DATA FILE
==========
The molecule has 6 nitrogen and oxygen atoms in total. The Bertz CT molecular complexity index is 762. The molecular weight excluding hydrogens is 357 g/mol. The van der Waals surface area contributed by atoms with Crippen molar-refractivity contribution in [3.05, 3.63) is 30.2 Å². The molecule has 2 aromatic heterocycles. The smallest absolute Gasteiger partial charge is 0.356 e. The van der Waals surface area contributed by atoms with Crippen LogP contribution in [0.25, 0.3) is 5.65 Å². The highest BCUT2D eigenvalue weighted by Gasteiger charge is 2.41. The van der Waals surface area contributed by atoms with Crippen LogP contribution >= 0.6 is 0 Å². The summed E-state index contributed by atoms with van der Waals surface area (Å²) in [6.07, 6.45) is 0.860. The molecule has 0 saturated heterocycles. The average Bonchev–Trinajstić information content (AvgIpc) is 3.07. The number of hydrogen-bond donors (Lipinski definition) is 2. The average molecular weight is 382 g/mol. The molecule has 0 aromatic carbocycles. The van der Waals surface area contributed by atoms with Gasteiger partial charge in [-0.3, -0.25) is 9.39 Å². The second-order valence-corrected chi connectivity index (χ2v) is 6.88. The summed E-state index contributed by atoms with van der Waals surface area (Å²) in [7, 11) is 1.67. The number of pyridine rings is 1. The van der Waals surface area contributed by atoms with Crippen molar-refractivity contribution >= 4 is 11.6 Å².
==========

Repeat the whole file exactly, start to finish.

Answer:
The molecule has 6 nitrogen and oxygen atoms in total. The Bertz CT molecular complexity index is 762. The molecular weight excluding hydrogens is 357 g/mol. The van der Waals surface area contributed by atoms with Crippen molar-refractivity contribution in [3.05, 3.63) is 30.2 Å². The molecule has 2 aromatic heterocycles. The smallest absolute Gasteiger partial charge is 0.356 e. The van der Waals surface area contributed by atoms with Crippen LogP contribution in [0.25, 0.3) is 5.65 Å². The highest BCUT2D eigenvalue weighted by Gasteiger charge is 2.41. The van der Waals surface area contributed by atoms with Crippen LogP contribution >= 0.6 is 0 Å². The summed E-state index contributed by atoms with van der Waals surface area (Å²) in [6.07, 6.45) is 0.860. The molecule has 0 saturated heterocycles. The average Bonchev–Trinajstić information content (AvgIpc) is 3.07. The number of hydrogen-bond donors (Lipinski definition) is 2. The average molecular weight is 382 g/mol. The molecule has 0 aromatic carbocycles. The van der Waals surface area contributed by atoms with Gasteiger partial charge in [-0.3, -0.25) is 9.39 Å². The second-order valence-corrected chi connectivity index (χ2v) is 6.88. The summed E-state index contributed by atoms with van der Waals surface area (Å²) in [7, 11) is 1.67. The number of pyridine rings is 1. The van der Waals surface area contributed by atoms with Crippen molar-refractivity contribution >= 4 is 11.6 Å².